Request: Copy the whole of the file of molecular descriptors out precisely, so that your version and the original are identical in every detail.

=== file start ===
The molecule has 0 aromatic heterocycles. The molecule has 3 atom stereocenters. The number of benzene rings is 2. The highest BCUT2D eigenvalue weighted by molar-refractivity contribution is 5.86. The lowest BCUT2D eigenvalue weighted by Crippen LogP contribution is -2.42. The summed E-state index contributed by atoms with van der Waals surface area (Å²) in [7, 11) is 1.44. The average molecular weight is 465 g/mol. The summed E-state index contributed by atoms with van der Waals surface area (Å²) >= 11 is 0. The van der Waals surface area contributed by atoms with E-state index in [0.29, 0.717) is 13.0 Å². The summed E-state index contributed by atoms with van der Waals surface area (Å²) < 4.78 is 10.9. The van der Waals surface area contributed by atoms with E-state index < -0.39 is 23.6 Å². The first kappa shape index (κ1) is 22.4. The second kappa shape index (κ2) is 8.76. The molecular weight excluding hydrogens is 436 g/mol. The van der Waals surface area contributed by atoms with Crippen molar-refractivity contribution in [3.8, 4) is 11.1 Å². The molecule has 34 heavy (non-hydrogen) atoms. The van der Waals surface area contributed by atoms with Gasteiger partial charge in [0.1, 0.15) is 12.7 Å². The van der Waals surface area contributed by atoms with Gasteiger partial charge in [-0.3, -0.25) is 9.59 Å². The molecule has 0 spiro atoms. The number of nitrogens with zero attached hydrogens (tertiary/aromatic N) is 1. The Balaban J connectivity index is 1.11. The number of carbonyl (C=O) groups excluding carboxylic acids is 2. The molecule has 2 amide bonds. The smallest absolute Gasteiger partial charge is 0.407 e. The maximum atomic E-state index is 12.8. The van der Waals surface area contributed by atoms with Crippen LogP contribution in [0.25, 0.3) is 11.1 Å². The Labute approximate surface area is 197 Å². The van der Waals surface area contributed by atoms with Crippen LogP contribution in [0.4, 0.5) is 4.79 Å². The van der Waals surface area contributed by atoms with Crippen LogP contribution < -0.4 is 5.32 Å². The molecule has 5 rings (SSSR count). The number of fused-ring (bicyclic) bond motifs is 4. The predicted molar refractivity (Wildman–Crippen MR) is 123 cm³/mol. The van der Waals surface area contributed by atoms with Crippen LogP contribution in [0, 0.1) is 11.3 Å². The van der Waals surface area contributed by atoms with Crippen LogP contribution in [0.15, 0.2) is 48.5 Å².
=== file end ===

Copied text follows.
The molecule has 0 aromatic heterocycles. The molecule has 3 atom stereocenters. The number of benzene rings is 2. The highest BCUT2D eigenvalue weighted by molar-refractivity contribution is 5.86. The lowest BCUT2D eigenvalue weighted by Crippen LogP contribution is -2.42. The summed E-state index contributed by atoms with van der Waals surface area (Å²) in [7, 11) is 1.44. The average molecular weight is 465 g/mol. The summed E-state index contributed by atoms with van der Waals surface area (Å²) >= 11 is 0. The van der Waals surface area contributed by atoms with E-state index in [0.29, 0.717) is 13.0 Å². The summed E-state index contributed by atoms with van der Waals surface area (Å²) < 4.78 is 10.9. The van der Waals surface area contributed by atoms with E-state index < -0.39 is 23.6 Å². The first kappa shape index (κ1) is 22.4. The second kappa shape index (κ2) is 8.76. The molecular weight excluding hydrogens is 436 g/mol. The van der Waals surface area contributed by atoms with Crippen molar-refractivity contribution in [3.8, 4) is 11.1 Å². The molecule has 34 heavy (non-hydrogen) atoms. The van der Waals surface area contributed by atoms with Gasteiger partial charge in [0.1, 0.15) is 12.7 Å². The van der Waals surface area contributed by atoms with Gasteiger partial charge in [-0.3, -0.25) is 9.59 Å². The molecule has 0 spiro atoms. The number of nitrogens with zero attached hydrogens (tertiary/aromatic N) is 1. The Balaban J connectivity index is 1.11. The number of carbonyl (C=O) groups excluding carboxylic acids is 2. The molecule has 2 amide bonds. The smallest absolute Gasteiger partial charge is 0.407 e. The maximum atomic E-state index is 12.8. The van der Waals surface area contributed by atoms with Crippen LogP contribution in [0.25, 0.3) is 11.1 Å². The Labute approximate surface area is 197 Å². The van der Waals surface area contributed by atoms with Crippen LogP contribution in [0.4, 0.5) is 4.79 Å². The van der Waals surface area contributed by atoms with Crippen LogP contribution < -0.4 is 5.32 Å². The molecule has 5 rings (SSSR count). The number of fused-ring (bicyclic) bond motifs is 4. The predicted molar refractivity (Wildman–Crippen MR) is 123 cm³/mol. The van der Waals surface area contributed by atoms with Crippen LogP contribution in [0, 0.1) is 11.3 Å². The van der Waals surface area contributed by atoms with Crippen LogP contribution in [0.15, 0.2) is 48.5 Å².